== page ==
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Between Mutual Trust and Mutual Distrust: Practical Fine-grained Privilege Separation in Multithreaded Applications

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(1)

Between Mutual Trust and Mutual Distrust:

Practical Fine-grained Privilege Separation in

Multithreaded Applications

(2)

An inherent security limitation in

multithreaded programming model

• All the threads inside a process (implicitly) assumed

to be mutually trusted:

• Same address space

• Same privilege to access recourses, especially data

Thread 1 Thread 2 Thread 3

R W

Virtual

(3)

In reality…

• A multithreaded application can concurrently serve

different principals (users or clients) that usually do

not fully trust each other.

Thread 1 Thread 2 Thread 3

R W

Virtual

(4)

One thread attacking another is a

real world threat

Memcached • Insufficient user authentication • Buffer overrun CVE-2009-2415 FUSE • Logic bug

• Especially critical for encrypted file systems built upon FUSE

Cherokee

• Format string

CVE-2004-1097

• Logic bug

CVE-2014-0160

• A compromised (worker) thread can arbitrarily access data

(5)

In a programmer’s perspective

• Both intended privilege separation and intended

sharing of data objects when writing programs

• Only the intention in category 3 is attainable…

Category Programmer’s Intention on data Possible

1 Privately owned/accessed X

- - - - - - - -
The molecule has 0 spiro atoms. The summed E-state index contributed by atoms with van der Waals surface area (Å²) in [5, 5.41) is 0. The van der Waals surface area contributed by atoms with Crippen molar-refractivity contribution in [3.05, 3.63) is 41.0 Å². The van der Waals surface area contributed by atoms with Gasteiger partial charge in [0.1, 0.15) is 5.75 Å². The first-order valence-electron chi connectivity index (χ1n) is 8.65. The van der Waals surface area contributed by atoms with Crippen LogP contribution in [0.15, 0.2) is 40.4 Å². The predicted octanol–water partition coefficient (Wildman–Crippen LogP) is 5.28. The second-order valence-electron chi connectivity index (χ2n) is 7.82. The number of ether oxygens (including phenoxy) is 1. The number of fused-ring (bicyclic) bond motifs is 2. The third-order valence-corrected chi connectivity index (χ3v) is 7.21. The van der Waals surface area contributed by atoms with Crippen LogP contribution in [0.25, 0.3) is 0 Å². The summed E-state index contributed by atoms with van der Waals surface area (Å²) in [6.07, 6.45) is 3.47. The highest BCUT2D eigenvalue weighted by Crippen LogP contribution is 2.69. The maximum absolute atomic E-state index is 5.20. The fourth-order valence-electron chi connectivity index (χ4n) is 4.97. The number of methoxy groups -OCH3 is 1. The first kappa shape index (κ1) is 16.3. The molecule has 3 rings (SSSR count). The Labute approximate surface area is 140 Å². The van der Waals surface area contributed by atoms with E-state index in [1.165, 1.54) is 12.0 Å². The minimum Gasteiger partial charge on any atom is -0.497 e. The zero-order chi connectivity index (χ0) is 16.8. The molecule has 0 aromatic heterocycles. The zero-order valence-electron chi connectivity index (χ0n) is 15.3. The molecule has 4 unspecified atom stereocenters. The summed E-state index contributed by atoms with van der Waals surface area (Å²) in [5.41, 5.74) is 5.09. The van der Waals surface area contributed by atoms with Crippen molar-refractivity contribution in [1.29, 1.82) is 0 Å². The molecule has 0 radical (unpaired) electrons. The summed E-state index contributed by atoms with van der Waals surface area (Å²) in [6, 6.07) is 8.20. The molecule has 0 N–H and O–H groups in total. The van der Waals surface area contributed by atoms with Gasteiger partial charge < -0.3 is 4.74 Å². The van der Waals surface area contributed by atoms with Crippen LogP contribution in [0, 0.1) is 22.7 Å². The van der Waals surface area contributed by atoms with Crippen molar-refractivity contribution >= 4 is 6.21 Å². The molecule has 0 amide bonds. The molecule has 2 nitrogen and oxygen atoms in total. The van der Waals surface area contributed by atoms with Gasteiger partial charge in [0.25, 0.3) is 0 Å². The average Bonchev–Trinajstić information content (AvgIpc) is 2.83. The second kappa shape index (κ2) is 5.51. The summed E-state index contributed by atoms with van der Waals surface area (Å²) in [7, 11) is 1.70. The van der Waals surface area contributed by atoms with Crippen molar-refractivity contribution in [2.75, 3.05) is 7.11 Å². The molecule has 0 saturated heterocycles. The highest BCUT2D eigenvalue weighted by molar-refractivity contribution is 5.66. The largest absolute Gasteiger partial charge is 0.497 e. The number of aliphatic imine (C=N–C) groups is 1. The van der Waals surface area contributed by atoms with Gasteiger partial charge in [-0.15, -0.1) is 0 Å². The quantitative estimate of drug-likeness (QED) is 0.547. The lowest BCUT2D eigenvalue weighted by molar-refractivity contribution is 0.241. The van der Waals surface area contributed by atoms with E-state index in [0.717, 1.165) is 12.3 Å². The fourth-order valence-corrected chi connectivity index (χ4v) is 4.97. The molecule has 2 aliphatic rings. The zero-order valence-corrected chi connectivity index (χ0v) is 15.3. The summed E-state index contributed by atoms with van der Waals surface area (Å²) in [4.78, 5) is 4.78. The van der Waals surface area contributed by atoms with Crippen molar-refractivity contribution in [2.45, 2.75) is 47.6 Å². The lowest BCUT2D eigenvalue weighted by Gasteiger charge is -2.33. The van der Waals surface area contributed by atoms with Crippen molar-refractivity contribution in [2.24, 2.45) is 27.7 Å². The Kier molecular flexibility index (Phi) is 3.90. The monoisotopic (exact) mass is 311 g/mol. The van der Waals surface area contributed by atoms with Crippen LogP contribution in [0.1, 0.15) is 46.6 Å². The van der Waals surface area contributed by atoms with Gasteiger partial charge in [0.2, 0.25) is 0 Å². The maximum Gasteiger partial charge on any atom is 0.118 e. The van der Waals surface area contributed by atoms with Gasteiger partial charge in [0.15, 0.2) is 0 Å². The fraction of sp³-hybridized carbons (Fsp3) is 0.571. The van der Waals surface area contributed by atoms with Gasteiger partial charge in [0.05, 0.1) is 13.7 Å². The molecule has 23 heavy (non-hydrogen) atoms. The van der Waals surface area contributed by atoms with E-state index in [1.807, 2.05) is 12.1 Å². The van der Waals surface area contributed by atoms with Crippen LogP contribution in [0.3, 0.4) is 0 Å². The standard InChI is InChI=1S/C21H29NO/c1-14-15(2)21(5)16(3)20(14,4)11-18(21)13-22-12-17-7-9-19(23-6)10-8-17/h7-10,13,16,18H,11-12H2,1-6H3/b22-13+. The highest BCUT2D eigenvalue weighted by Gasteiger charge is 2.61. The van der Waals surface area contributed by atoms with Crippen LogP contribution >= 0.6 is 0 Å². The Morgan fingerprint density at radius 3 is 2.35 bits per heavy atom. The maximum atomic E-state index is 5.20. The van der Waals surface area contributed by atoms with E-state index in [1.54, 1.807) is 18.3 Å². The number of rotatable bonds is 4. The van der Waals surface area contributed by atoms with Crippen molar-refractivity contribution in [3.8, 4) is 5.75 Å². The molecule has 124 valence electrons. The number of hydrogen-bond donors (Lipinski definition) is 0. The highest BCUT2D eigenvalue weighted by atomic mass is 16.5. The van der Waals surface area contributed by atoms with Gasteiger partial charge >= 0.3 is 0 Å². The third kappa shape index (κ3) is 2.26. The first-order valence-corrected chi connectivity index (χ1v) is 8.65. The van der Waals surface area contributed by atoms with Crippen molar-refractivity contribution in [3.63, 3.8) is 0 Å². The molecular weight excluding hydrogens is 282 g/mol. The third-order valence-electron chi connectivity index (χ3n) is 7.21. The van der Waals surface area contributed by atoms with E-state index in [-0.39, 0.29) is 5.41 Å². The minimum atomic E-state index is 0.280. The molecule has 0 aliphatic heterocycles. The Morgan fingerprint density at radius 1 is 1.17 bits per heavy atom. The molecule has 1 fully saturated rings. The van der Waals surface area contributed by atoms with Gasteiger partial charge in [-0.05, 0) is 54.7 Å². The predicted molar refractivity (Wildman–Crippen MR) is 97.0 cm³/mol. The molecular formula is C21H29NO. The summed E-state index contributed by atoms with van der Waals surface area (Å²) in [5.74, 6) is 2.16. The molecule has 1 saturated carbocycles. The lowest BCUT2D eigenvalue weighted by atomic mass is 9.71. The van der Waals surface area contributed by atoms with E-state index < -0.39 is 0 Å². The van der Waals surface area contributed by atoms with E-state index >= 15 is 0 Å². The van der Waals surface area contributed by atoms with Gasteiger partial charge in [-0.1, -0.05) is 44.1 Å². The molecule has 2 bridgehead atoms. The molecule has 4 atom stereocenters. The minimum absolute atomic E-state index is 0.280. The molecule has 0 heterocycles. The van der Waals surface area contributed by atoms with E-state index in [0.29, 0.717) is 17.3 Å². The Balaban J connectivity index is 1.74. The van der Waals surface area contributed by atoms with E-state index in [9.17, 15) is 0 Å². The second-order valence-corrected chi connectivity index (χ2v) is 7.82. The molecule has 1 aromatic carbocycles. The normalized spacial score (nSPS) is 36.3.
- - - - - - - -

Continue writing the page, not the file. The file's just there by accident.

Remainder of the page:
2 Shared by a subset of threads X 3 Shared among all the threads √

(6)

process_active_connections(cherokee_thread_t *thd) { ...

buf = (char *) malloc (size); ...

len = recv (SOCKET_FD(socket), buf,buf_size, 0); ...

}

In a programmer’s perspective

• Category 1 – Privately owned/accessed

• Category 2 – Shared by a subset of threads

Cherokee-1.2.2

void dispatch_conn_new(...) { ...

CQ_ITEM *item =malloc(sizeof(CQ_ITEM)); ...

cq_push(thread->new_conn_queue, item); ...

}

static void*worker_libevent(...) { ...

item = cq_pop(me->new_conn_queue); ...

(7)

Our goal

• How to develop a generic data object-level privilege

separation mechanism so that all of the three

categories of how a data object is intended to be accessed by threads can be achieved?

(8)

Outline

• Motivation

• Challenges and Our Approach

• Design and Implementation

• Evaluation

• Discussion and Limitations

(9)

Approach I – Process Isolation

• Put threads into separate processes

• Complex IPC design and implementation

• process synchronization, policy handling and checking

• Multi-process architecture

• Unpractical for legacy applications

• 80% web servers are multithreaded

Process 1 Process 2 Process 3

sendto() recvfrom()

(10)

Approach II – Software Fault Isolation

• Approach

• Programmer annotates source code

• Compiler translates annotations to runtime checks of memory reads and writes

• However, performance is a serious concern…

Thread 1 Thread 2 Thread 3

(11)

Our Idea

• Key Observation:

• Page table protection bits can be leveraged to do

efficient reference monitoring, if the privilege separation

policy can be mapped to those protection bits.

Thread 1 Thread 2 Thread 3

R -Virtual Physical -Virtual R W Virtual

(12)

Challenges

• Mapping Challenge

• Shared (single) page table vs “policy-to-protection-bits” mapping

• Allocation Challenge

• Data objects demanding distinct privileges cannot be simply allocated onto the same page